ISASS Overview and History
Born from the trend in the spine industry to look at motion preservation as an alternative to fusion in the year 2000, The International Society for the Advancement of Spine Surgery (formerly The Spine Arthroplasty Society) - has worked to achieve its mission of acting as a global, scientific and educational society organized to provide an independent venue to discuss and address the issues involved with all aspects of basic and clinical science of motion preservation, stabilization, innovative technologies, MIS procedures, biologics and other fundamental topics to restore and improve motion and function of the spine for: surgeons, scientists, inventors and others. ISASS is dedicated to advancing major evolutionary steps in spine surgery.
ISASS is a special interest group of medical and associated specialists devoted to the field of clinical and structural amelioration and restoration of the joints of the spinal column. The society’s focus is on restoration, or replacement and potential return to normal function lost by degenerative conditions of spinal joints, especially where prostheses or orthoses may be required to accomplish these goals.
Over the years, ISASS has met challenges to its mission, the biggest of which was evolving from a handful of members into the force it is today of more than one thousand-strong. Bringing the best of breed in terms of surgeons, technologies, innovators and management together, ISASS grew and prospered by evolving the scope of its initial disc replacement focus to include the biology behind disc degeneration. “Mechanical solutions are good solutions, but we need to move to a biological solution,” says Jean-Charles LeHuec, MD, PhD, and past ISASS President. “In 2011 ISASS changed its name to include these new developments. This is the new road for the society.”
With the name modification adopted in 2009, the formerly titled Spine Arthroplasty Society was changed to ISASS - The Society for the Advancement of Spine Surgery and in 2011 the membership will vote to officially change the name of the Society to ISASS – The International Society for the Advancement of Spine Surgery. This evolution allows ISASS to continue to morph over time as new science is uncovered and new innovations are accepted. The change positions ISASS to avoid the complexities of being tied to one solution. “We can’t fix ourselves to one device or concept, because it may not always work,” says current ISASS President, Steven Garfin, MD, a supporter of the recent name change.
In addition, ISASS is taking a more pro-active political role for new spine procedures worldwide, with hopes to expedite acceptance of the latest innovations in spine surgery by both the insurance industry and government alike. Acting politically brings its own challenges, as it is difficult to navigate beyond many different geographical borders in terms of government rules and financial and insurance limitations. “The hope is that the science and patient care is the same across nations,” says Garfin. “We want people to join ISASS because we give them something that’s needed on an international basis.”
Throughout this time of attaining and sustaining growth, ISASS has truly become the international leader for spine surgery. “I am most proud of the influence ISASS has attained with forward thinking surgeons,” says Stephen Hochschuler, MD, past ISASS president. “Our annual meeting has evolved into a very academic event and our journal is rapidly gaining traction.”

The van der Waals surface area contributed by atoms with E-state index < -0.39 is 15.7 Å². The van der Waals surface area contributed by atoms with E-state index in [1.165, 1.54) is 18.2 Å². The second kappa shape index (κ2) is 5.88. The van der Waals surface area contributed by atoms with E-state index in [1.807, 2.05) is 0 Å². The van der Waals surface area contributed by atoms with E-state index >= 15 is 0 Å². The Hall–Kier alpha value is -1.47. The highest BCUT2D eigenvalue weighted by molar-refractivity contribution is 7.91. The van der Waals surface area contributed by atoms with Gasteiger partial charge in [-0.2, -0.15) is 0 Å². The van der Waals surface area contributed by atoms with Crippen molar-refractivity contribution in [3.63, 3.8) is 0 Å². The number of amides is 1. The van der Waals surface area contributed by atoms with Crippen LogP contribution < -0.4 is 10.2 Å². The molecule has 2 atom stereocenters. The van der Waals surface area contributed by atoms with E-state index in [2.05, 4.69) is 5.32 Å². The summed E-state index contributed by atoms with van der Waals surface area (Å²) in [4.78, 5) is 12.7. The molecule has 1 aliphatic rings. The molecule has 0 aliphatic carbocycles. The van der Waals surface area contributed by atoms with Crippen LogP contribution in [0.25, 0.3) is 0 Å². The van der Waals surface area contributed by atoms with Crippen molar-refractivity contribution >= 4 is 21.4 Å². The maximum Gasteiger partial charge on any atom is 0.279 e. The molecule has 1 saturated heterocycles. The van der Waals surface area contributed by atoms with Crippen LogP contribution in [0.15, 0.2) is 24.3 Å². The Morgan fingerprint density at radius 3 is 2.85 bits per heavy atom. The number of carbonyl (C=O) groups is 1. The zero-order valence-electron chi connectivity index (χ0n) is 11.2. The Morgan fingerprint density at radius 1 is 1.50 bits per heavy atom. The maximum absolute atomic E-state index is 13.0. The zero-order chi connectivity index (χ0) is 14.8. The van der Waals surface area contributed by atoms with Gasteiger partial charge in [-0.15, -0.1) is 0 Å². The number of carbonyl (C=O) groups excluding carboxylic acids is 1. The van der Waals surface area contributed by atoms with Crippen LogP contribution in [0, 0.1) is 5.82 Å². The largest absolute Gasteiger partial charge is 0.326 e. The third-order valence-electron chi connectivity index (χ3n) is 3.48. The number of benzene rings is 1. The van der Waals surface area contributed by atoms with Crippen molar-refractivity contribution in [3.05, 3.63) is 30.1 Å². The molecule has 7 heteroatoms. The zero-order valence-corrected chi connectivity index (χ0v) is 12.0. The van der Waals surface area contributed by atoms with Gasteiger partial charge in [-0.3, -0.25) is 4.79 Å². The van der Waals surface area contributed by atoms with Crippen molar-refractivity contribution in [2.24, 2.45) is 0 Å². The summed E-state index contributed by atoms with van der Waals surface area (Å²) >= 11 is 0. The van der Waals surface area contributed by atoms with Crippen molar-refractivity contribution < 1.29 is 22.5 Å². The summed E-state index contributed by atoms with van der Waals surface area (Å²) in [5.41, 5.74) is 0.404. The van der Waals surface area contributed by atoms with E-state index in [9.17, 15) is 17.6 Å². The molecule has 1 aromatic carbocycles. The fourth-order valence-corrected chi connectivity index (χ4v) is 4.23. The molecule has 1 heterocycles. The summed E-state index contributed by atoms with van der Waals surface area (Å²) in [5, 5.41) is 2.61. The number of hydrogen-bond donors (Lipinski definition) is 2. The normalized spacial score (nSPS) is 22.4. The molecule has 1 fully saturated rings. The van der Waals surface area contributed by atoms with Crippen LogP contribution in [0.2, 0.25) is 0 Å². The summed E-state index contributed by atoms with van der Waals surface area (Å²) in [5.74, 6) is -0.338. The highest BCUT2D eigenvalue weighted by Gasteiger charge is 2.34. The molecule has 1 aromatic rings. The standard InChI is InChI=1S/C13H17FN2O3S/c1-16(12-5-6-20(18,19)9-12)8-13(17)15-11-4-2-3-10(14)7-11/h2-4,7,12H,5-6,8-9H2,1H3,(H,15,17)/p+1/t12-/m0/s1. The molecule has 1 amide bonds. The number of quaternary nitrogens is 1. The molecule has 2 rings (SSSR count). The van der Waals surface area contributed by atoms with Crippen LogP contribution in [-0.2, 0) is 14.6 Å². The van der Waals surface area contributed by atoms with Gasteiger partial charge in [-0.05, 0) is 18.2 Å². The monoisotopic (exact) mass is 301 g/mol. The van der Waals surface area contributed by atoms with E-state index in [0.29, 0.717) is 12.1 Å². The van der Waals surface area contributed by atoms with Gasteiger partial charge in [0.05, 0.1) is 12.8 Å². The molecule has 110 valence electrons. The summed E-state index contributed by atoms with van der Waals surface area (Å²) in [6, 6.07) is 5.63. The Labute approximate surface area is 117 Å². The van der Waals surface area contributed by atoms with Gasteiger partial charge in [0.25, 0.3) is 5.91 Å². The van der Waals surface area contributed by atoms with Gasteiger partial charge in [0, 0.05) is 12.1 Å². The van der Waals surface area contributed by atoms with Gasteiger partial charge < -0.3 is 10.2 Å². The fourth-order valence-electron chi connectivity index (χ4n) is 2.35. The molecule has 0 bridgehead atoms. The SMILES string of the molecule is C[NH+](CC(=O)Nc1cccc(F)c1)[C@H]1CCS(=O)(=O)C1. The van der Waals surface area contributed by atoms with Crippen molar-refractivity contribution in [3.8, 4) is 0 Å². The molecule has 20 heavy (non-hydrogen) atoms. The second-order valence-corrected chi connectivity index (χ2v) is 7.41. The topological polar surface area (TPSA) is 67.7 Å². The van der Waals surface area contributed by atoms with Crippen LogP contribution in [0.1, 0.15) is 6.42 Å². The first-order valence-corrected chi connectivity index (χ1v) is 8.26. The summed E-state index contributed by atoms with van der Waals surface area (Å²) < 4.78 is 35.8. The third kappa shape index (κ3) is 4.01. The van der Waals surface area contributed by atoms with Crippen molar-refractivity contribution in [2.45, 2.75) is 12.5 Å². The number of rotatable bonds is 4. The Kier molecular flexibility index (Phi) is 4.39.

The International Journal of Spine Surgery (formerly SAS Journal) is the official scientific journal of ISASS and the Society for Minimally Invasive Spine Surgery. Since its establishment in 2007, the goal of The International Journal of Spine Surgeryl is to promote and disseminate online the most up-to-date scientific and clinical research into innovations in motion preservation and new spinal surgery technology, including basic science, biologics, and tissue engineering. The IJSS is dedicated to educating spine surgeons worldwide via video and interactive technologies and by reporting on the scientific basis, indications, surgical techniques, complications, outcomes, and follow-up data for promising spinal procedures.
From an initial six-person board of directors with a staff of very few and running on a shoestring budget, ISASS has evolved into a high functioning and transparent nonprofit organization. “I’m so pleased with how it’s growing with membership, commitments, goals, financial stability, working with evidence-based medicine and working with surgeons,” says former ISASS president, Hansen Yuan, MD. Toward this goal, a second meeting is held outside the United States and Europe every other year to attract the best spine surgeons in other parts of the world and the as the Journal gains traction, ISASS is achieving a further international reach than ever before.
Short term future goals of ISASS include growing the quality of membership with the most successful spine surgeons from around the world. “In the long term, ISASS should be the body that speaks for spine surgery and not just spine care,” says Yuan. “Motion preservation is going to take time to prove that it really helps to decrease adjacent level wear and tear compared to a fusion. We hope that someday we will be able to prove that theory.”
While spine fusion may be the most widespread option for treating low back pain conditions today, in the near future, the new technologies will be available alternatives in treating spinal problems. ISASS was established on this platform and ISASS focus will be on all advances in spinal treatment with a baseline credo of promoting "the science" and not "the product".
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